By Dave Lockey @BoxingViper
On Saturday 18th May 2013 in Atlantic City New Jersey, the world finally sat up and took notice of a superstar in world boxing. Lucas Martin Matthysse.
For me, it’s a recognition long overdue. His record speaks for itself; 37 fights, 34 wins, 32 knockouts 1 no contest and only 2 defeats.
Those 2 defeats came at the hands of ring veteran Zab Judah in 2010 and Devon Alexander in 2011. Both fights were very contentious decisions though, with two of the judges in the Judah fight scoring the bout 114-113, 114-113 Judah and one judge scoring it 114-113 to Matthysse.
In the Alexander fight, two judges scored the fight 96-93, 95-94 in favour of Alexander and the other judge calling it 96-93 in favour of Matthysse.
These two decisions may have given a lot of fighters a reason to lose faith in the scoring system, as so many have before and we’ve all seen the negative impact this can have on a boxers career. But not Matthysse. Matthysse’s answer was simply to take no further chances – he will look to KO every future opponent.
So far, he has stayed every bit true to his word.
His dismantling of Humberto Soto in 2012 was evidence of the power this guy packs into his punches. The body shots that he inflicted on a very tough Soto that night were sickening and he duly stopped Soto in the fifth round to claim the vacant WBC Continental Americas Light Welterweight Title.
Next, he claimed the Interim WBC Light Welterweight title by stopping the unbeaten Ajose Olusegun in the 10th round of their 2012 contest. He defended this title successfully against Mike Dallas Jnr in January this year with a stunning 1st round KO.
After the fight with Dallas Jnr, the boxing community were starting to take a bit more notice and there was even talk of Matthysse being lined up for a shot at the WBC champ Danny Garcia.
Then came the Lamont Peterson fight last Saturday. Peterson, as we know, was the conqueror of Amir Khan in 2011 – albeit by controversial circumstances. He has had notable fights with the likes of Timothy Bradley, Victor Ortiz and Kendall Holt. Durable, dogged and he had never been stopped.
The first round of the Matthysse v Peterson fight showed why Peterson was always labelled a smart boxer. He got in and out of range often frustrating Matthysse as he tried to load up that lethal left hook. I would even go as far as to say that Peterson was comfortable and in control at that point.
The second round however would alter the path of the fight entirely. A glancing blow from the left hand of Matthysse as Peterson was caught on the ropes was enough to send the man from DC to the canvas. He got to his feet and regained his composure before being allowed to box on by Steve Smoger. In all honesty though, if that punch had been 6 inches lower, it would have been an even earlier night for Matthysse.
He didn’t need to wait too much longer though as the breakthrough came in round 3. Peterson was losing his legs from the knockdown in round 2 and decided to engage with Matthysse more frequently. Finally, it was a decision which would backfire as Matthysse landed a shuddering left hook bang on the chin of Peterson to send him to the floor once more.
Peterson, looked like he had seen a ghost as he fell. Yet amazingly, he got up once more although now very unsteady on his feet. Steve Smoger gave him the obligatory 8 count and let him box on again. This was a dangerous call from a very experienced and well respected official in my opinion.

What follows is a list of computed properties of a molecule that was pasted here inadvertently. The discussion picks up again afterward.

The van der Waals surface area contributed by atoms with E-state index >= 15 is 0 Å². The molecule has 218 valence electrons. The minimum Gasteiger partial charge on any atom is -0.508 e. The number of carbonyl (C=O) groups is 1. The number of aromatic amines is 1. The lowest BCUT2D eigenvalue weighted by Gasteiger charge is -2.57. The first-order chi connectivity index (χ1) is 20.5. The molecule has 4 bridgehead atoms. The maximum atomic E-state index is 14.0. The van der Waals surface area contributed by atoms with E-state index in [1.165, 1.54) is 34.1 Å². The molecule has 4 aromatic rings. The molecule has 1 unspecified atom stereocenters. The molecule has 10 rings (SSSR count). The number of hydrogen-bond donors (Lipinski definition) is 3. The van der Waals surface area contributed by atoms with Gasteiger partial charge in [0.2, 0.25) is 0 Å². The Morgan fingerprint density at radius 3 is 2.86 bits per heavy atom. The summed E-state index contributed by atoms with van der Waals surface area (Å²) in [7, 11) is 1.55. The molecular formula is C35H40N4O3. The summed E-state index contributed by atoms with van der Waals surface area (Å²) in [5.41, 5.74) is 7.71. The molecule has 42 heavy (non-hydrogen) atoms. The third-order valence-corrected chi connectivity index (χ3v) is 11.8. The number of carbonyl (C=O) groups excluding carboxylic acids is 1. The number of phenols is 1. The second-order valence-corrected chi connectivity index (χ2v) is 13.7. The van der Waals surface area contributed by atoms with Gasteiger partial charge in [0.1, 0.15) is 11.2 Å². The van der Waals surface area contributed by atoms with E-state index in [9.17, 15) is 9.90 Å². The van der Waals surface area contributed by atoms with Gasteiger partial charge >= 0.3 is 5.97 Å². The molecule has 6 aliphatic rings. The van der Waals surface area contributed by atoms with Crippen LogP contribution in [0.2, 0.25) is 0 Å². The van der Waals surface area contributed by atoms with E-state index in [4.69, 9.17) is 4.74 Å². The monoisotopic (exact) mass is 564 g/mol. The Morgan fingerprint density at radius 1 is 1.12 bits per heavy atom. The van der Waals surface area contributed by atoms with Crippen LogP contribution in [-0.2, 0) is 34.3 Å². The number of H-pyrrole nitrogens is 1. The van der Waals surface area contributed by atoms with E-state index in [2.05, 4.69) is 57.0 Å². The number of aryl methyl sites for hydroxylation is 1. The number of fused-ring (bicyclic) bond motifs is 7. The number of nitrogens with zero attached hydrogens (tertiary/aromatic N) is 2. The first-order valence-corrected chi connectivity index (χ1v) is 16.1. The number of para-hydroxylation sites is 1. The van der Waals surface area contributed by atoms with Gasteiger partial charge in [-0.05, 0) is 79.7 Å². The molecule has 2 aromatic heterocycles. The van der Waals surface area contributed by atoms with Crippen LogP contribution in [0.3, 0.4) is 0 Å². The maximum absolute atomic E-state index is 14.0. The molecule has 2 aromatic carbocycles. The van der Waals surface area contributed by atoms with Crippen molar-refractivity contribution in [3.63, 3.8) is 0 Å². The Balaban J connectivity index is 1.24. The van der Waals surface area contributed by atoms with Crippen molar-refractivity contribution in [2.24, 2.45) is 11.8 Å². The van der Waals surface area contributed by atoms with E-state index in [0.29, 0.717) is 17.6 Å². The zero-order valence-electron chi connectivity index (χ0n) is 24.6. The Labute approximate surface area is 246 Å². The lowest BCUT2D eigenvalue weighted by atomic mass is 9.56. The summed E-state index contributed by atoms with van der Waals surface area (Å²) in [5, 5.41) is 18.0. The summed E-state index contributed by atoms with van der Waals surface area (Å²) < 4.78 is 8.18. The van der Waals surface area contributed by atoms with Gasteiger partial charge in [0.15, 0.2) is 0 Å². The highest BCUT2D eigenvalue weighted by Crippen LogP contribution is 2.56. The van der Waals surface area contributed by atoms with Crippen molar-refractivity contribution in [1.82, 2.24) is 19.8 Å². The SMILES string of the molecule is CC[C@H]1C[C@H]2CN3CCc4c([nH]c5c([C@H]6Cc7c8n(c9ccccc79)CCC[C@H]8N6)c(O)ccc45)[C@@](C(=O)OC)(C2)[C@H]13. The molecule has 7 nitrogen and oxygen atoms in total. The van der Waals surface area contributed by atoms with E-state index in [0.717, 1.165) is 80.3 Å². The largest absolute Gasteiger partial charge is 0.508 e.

It made no difference though as the next flurry of punches dropped Peterson for the final time and Smoger had no choice but to call it off.
As Matthysse celebrated his 34th victory and 32nd knockout, the cameras panned to Danny Garcia in the crowd. Garcia was defiant in his messages holding his finger up and miming “I’m number one”. However, there was a look in his eye that indicated he did not fully believe that statement anymore.
You see, Garcia must face Matthysse at some point and I think that some point has arrived a lot sooner than he would have wished. He looked like a fighter who had realised his crown could be snatched away at any point against Lucas “The Machine” Matthysse.
Garcia, in my opinion is a very one dimensional fighter. He has a lethal left hook, as evident in the Khan fight and the Morales rematch. However, he seldom works the angles as effectively as he possibly could and his movement could do with a lot of improving.
Matthysse though, seems to have it all. His movement is still not to the standard he will need to maintain to be a dominant force in world boxing, but anything he lacks in that department is more than made up in his explosive power and durability. This power comes from both hands too and unlike Garcia, he will look for more than one area of the body to target and take out his opponent.
Although nothing has been confirmed about Matthysse fighting Garcia for the WBC strap, I think it’s a fight that Golden Boy can not avoid making now. I also think it’s a fight in which Matthysse will win and announce himself as undoubtedly the best 140lb fighter in the world.
After that, what next? Does he stay in the light welterweight division and defend his titles against potentially big pay day opponents like Juan Manuel Marquez, Amir Khan, Brandon Rios and Mike Alvarado?
Or does he take the step up to 147lbs and aim towards the stars such as Floyd Mayweather, Manny Pacquiao and Timothy Bradley?
Let’s not forget, he has the 2 defeats on his record that I’m sure he might want to rectify and wouldn’t it be great if he could have a potential barnstorming match against fellow Argentine and also heavy handed Marcos Maidana? Maidana incidentally defeated Matthysse 3 times in the amateurs and they drew once too.
That was the past, this is now and I firmly believe Lucas Martin “The Machine” Matthysse is the future for as long as he chooses to be.